Brewster students excel in Olympics of Visual Arts

Sculpture Best

BREWSTER – Three gold medals and one silver: Not bad for a group of Brewster School District fifth graders who returned home Friday after competing in the 43rd annual Olympics of Visual Arts that attracted hundreds of students to Saratoga Springs for the event that combined art and creative problem-solving.

Brewster’s champions were victorious in Architecture, Sculpture and Fashion, also taking the top prize for the Most Creative Design Challenge.

Art teacher Danielle Michielini, who tutors the students enrolled at the C.V. Starr Intermediate School, said, “Art can communicate information, shape everyday life, make a social statement or just be appreciated for its beauty.  For C.V. Starr Olympics of Visual Arts students, art does all of these things.”

Michielini said her students were amazing. “We had so many different personalities, from boisterous to shy. I loved the way the groups worked cohesively.”

Architecture – Best

Jillian Kennedy excelled in the architecture competition. “We were originally drawn to this category because we like how it sparked our imagination. We created an underground dwelling built into a mountain. We built the structure out of wood and divided the rooms with cardboard. The mountain on top was made from chicken wire, paint and paper mâché and moss. Our home stood out because of all the details we added. For example, we crocheted the rug in the bathroom, created lists and mini artwork to put on the refrigerator, created trash for the trash cans and laundry on the laundry room floor. I think the judges were impressed with the detailed work.”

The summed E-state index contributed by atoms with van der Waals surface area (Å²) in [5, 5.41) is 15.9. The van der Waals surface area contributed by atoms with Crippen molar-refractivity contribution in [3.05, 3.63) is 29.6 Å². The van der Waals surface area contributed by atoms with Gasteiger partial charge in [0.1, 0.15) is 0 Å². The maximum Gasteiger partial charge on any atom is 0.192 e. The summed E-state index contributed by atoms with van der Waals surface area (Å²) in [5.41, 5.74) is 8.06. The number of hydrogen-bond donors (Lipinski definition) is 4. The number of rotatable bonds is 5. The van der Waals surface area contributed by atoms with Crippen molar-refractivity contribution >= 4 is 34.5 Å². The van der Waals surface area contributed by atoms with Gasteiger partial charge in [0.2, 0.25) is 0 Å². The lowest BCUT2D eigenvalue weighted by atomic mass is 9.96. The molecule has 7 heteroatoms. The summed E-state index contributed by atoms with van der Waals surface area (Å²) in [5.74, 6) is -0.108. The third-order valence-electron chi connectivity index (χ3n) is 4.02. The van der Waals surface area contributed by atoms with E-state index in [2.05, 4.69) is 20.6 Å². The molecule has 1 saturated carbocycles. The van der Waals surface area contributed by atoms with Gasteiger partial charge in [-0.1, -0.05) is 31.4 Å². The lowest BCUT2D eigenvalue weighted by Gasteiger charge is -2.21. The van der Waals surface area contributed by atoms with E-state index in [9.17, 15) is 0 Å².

Adriana Vasquez explained her group’s fashion design based on spies and gadgetry from the movies. “We loved the Spanish color scheme with red and black and had a story that Monica was on a mission to steal a diamond from a villain. We saw her at a masquerade ball so we sewed a red and black dress and incorporated different textures and details–we even used the Cricut to create lace. We also gave her accessories to help her on her mission.”

Michielini commended all those for participating. “Our students really worked in two dimensions and transcended the materials. They created a pulley system, used pencils as supports, created playing cards using old cat and dog magazines and wrote out very detailed and clear instructions. They really thought outside the box.”


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